BEFORE THE ‘DOOKIE’ HIT THE FAN: Interviewing Green Day bassist Mike Dirnt “backstage” at Lollapalooza 1994. A few months after this photo was taken, the unknown band became international superstars on the strength of the smash album, “Dookie.” The rest, of course, is multiplatinum, millionaire, rock-star history.

By Metal Dave Glessner

Seventeen years ago this month, I was working as an advertising writer for the Galveston Daily News when I was suddenly recruited for what still ranks as my best-ever “day at the office.”

While going about my business of writing fluff pieces to satisfy advertisers, the newspaper’s assistant managing editor stopped by my desk and asked if I was familiar with something called Lollapalooza. My Ramones photos must’ve branded me guilty (not to mention my “outrageously long” hair). “Sure,” I replied. “Lolla’s in its fourth year now.”

Apparently, his teenaged son mentioned Lollapalooza over dinner one night and the enlightened father was quickly convinced our newspaper had to cover this cutting-edge music festival that was blossoming into a mainstream youth-culture phenomenon. Continuing his moment of full disclosure, he went on to admit that nobody on his Editorial staff (i.e. the “real” journalists) felt qualified to capture the story with any real authority.

Forsaking any ego and holier-than-thou newsroom “protocol,” the editor then bravely did the unthinkable (if not unforgivable) and nervously asked if the lowly advertising writer would be interested in reporting from Lollapalooza when it arrived in Baytown outside of Houston. Hmmm. Take a paid road trip to rock out and write about the Beastie Boys, Smashing Pumpkins, L7 and an unknown (not to me) opening act called Green Day? OR, suffer through another soul-sucking puff piece heralding the newest arrivals at Aunt Bessie’s Bridal Boutique? Hold, please, while I check my schedule.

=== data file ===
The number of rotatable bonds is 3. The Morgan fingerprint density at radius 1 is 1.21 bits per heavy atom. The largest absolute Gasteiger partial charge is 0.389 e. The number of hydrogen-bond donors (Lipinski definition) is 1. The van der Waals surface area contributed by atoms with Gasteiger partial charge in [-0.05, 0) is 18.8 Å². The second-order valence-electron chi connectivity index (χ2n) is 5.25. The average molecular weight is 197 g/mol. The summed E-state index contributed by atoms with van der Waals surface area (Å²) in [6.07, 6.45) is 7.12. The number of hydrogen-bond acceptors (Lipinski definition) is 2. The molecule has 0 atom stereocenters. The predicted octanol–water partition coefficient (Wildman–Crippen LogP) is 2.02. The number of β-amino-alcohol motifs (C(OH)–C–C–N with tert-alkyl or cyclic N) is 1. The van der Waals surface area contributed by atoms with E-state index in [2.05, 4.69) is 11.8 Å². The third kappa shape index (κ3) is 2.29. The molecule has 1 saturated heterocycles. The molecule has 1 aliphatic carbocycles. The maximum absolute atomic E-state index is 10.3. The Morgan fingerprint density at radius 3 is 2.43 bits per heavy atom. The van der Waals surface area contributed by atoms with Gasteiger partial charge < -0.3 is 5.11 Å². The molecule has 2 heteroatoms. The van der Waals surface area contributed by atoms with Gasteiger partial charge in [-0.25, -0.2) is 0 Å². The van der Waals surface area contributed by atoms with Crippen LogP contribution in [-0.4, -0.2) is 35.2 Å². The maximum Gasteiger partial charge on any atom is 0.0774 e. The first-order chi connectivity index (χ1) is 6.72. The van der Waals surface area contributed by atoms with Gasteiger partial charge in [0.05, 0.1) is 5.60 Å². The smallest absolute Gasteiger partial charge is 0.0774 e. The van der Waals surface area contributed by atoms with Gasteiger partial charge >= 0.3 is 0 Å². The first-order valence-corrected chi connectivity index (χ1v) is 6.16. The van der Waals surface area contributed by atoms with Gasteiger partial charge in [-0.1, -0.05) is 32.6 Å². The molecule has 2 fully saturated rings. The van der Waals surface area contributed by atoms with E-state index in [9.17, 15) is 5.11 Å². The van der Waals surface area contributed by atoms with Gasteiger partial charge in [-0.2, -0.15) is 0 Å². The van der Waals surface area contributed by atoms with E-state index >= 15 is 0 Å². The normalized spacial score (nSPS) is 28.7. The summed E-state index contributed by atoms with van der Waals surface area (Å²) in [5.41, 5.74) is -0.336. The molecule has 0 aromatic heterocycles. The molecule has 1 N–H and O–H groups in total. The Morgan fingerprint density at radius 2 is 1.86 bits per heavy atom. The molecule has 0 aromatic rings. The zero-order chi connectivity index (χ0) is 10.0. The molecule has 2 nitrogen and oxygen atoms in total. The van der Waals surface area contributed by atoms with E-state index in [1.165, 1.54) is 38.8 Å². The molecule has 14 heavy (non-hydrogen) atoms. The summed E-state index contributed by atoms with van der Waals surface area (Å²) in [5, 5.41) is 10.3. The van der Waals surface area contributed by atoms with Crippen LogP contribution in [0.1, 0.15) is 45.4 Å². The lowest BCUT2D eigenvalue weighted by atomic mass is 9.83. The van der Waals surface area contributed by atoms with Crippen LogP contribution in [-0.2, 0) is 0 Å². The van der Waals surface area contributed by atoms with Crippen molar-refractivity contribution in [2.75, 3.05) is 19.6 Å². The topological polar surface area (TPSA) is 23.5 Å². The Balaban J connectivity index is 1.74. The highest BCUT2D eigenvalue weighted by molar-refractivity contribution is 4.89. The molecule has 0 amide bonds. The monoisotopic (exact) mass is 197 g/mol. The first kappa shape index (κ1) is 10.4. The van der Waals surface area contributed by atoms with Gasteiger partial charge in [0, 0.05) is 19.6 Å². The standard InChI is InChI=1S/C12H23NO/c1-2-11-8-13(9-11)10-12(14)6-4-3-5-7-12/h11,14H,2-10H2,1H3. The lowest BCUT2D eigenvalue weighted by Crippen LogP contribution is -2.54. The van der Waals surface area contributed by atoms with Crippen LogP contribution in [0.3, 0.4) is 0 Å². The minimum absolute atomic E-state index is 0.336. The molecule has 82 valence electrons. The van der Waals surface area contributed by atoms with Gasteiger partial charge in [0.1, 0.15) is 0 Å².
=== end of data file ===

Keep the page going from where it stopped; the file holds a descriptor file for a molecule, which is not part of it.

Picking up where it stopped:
As the big bosses not-so-secretly crossed their fingers and cautiously entrusted me to get the story, I was reminded over and over (and over again) that the assignment was NOT a concert review, but rather a NEWS story that would depend on multiple voices and interesting perspectives to make it suitably well-rounded and worthy of our sacred Editorial blessing. “I got it, I got it!,” I said to myself. “I DO have a degree in journalism! Gawd!”

On a mission to validate my worth, I arrived at Lollapalooza with a homemade poster board sign that basically served as a billboard announcing my need for anecdotes. People being attention-starved lambs, I was soon interviewing a flock of willing punk-rockers, Moms, food vendors, medical staff and even a few kids who were following the tour all over the state. By the time I slipped backstage to interview the soon-to-be-huge Green Day (take that, “real” journalists!), I was confident I had the story more than sufficiently covered.


Racing against deadline in the days before laptops, my photographer and I bolted to a nearby “sister” newspaper to file the story and process the photos. The pressure to write a great article was even more excruciating knowing the doubtful editor on the receiving end surely had dismal expectations. Oh well, let ‘er rip!

I sent the story and waited for the dreaded phone call. Ring! Hello? “Dave? Listen, I’m having some trouble here,” said my editor. Uh-oh. “I realize I may not be up to speed on all this, but could you maybe please do me a big, BIG favor and, um, perhaps clarify what the word moshing means? Oh and, um, other than that, this is FAN-TAS-TIC!”

How fantastic? My Lollapalooza story plastered Page One of the next day’s Galveston Daily News (not to be confused with Rolling Stone). The publication date also happened to be my proud Mom’s birthday (Aug. 20), which made my small victory that much sweeter.

Not a bad day at the office for a lowly advertising schmuck.

[All photos by Kevin Bartram with special thanks to Heber Taylor for being one of the good guys]

  1. Steven Blackmore says:

    Very cool peice indeed!!

  2. Kevin Bartram says:

    Excellent post, and 17 years later that was also one of my best days at work. A lot of those “real journalists” could learn a thing or two from you.